Fact-Finding Interviewing Techniques

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Interviewing is one of the most efficient ways to gather facts about a situation, person or problem. To do so effectively, you must determine the best people to interview and have clear objectives for the interview to keep you focused on the information you seek whether as an employer, IT technician or product development coordinator.


  • Preparing for the interview is as important as the interview itself. Prior to the interview, you must establish what information you need and how you plan to get it. This sounds very plotting and spy-like, but it really isn't. If you work in IT and need to establish the root of a hardware or software problem, you will want to know what hardware is being used followed by the software components. This information gives you a basis of what normal operation should be, and you can piece the problem together through interview questions. If possible, send a questionnaire ahead of time to better target the interview questions and save time.

During the Interview

  • When actually conducting an interview, take a backseat approach and allow the person time to think about his answers. Active listening is imperative on your part. Never make someone feel dumb about an answer, or you will risk the subject closing up completely and not giving all the information she has. The best interviewing techniques allow the person being interviewed to feel like an expert (even if he's not). Take what he says and reiterate it before proceeding, giving both of you the opportunity to make sure the message is being conveyed properly. By doing this, you can lead a subject into specific facts that you need information on. Think of a witness on the stand--the attorney takes information that has already been established by facts and testimony and gives the witness just a little push in the direction she wants.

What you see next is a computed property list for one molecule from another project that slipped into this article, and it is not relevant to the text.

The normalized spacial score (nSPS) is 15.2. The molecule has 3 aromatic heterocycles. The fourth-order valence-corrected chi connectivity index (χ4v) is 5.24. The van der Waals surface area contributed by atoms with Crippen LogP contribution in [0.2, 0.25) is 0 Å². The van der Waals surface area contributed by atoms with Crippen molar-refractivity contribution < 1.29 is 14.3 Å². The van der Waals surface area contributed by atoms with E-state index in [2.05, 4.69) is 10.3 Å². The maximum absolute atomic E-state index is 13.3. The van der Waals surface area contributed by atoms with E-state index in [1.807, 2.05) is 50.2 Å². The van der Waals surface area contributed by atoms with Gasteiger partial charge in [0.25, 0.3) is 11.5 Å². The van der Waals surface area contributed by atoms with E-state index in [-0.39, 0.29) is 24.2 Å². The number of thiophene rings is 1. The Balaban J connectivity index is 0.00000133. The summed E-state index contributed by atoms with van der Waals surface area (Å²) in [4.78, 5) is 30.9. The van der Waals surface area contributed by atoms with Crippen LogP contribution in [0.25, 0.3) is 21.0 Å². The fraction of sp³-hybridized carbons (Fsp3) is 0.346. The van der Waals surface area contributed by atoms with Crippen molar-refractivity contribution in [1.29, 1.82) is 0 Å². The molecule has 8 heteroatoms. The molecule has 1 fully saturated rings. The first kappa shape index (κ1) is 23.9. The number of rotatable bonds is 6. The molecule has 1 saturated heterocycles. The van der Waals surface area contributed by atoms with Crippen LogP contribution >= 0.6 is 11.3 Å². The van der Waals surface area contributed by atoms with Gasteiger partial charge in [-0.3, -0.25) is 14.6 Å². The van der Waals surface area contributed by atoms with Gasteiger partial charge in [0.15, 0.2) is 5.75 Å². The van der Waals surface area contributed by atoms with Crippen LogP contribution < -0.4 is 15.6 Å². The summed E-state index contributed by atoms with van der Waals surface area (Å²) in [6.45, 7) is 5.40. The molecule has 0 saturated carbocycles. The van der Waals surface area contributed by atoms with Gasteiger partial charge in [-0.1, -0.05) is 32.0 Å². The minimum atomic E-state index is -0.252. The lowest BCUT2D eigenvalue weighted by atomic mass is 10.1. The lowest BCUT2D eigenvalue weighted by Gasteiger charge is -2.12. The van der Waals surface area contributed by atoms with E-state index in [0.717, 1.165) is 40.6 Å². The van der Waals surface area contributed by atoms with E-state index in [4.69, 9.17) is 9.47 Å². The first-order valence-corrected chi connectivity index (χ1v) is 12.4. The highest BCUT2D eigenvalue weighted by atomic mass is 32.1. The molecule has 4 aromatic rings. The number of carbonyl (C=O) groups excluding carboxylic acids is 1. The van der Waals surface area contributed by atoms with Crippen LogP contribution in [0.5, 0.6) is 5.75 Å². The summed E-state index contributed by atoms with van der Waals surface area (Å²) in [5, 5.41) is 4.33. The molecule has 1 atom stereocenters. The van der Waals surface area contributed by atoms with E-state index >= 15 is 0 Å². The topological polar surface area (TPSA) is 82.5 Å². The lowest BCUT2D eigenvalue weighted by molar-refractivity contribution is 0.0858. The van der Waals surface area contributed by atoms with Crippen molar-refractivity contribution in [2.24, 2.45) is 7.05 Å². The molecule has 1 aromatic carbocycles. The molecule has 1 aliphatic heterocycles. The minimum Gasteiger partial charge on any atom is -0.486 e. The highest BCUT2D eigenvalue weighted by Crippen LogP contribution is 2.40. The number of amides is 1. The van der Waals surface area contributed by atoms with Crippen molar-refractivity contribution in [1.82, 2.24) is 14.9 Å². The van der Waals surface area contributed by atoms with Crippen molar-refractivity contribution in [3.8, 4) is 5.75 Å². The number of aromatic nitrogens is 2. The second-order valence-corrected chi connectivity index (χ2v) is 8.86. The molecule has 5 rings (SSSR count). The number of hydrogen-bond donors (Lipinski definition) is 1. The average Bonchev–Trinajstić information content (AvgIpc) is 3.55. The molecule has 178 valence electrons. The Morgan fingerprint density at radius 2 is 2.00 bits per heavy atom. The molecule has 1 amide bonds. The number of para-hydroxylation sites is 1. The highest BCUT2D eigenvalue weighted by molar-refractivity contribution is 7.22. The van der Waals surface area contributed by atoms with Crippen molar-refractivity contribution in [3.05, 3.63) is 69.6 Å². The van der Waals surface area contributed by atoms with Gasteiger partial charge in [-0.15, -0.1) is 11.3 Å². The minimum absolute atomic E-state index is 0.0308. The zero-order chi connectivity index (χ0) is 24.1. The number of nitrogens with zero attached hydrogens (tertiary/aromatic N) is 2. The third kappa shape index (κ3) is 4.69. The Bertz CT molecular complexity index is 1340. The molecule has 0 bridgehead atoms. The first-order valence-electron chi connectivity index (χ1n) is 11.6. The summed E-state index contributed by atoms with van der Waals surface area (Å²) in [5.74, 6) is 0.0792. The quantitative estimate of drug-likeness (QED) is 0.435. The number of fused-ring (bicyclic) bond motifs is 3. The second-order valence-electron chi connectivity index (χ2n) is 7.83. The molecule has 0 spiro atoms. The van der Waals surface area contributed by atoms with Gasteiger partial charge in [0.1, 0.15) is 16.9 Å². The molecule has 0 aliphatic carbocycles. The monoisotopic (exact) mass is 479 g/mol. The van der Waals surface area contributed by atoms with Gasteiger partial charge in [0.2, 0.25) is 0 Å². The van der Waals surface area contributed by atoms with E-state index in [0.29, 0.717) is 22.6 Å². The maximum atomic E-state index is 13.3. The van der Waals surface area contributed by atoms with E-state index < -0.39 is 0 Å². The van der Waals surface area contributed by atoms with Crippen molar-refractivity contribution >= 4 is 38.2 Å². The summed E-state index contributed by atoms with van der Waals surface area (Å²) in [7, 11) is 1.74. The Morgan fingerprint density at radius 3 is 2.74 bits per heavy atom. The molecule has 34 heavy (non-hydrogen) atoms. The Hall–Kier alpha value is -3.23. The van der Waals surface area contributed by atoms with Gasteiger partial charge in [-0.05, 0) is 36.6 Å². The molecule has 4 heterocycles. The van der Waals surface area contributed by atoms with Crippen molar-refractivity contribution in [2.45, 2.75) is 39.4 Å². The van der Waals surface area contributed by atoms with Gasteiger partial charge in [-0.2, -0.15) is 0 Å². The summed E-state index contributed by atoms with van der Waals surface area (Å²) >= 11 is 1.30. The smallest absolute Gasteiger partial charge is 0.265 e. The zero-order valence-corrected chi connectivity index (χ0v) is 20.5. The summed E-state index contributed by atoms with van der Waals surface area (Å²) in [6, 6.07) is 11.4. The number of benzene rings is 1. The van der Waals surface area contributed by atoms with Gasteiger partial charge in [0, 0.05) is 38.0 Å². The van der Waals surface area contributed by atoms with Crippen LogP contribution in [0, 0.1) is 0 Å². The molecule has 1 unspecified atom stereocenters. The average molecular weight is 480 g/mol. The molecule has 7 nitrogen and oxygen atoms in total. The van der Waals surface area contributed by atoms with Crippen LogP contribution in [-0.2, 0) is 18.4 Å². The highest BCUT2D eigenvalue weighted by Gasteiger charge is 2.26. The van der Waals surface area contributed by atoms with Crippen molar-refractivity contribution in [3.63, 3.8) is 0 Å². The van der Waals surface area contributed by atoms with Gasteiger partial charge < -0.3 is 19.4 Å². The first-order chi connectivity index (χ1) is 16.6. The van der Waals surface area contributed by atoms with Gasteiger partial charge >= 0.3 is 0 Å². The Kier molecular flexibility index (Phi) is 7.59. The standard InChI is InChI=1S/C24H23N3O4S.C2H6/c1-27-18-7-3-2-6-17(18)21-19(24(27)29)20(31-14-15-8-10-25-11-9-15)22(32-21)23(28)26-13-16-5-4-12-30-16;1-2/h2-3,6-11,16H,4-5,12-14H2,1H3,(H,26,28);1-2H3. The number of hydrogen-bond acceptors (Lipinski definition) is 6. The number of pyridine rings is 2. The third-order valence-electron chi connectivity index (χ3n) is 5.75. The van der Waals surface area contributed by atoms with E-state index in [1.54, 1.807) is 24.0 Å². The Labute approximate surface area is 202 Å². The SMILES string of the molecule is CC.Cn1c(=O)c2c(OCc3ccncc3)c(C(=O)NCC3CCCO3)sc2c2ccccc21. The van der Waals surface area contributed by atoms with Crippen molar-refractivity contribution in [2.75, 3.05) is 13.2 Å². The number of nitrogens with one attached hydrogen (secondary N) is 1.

Improving Your Fact-Finding Techniques

  • Try not to take too many notes while fact finding, but instead be engaged in the conversation. The time to write everything down is immediately after the interview, when the information is fresh in your mind. If possible, you can use other fact-finding techniques prior to an interview to make it more effective. As mentioned earlier, you can use a questionnaire or survey to get key information to focus your questions. You also may use observation techniques to get a better understanding of the situation. Remember that fact-finding interviews are an art and don't always succeed, regardless of how good the interviewer is.



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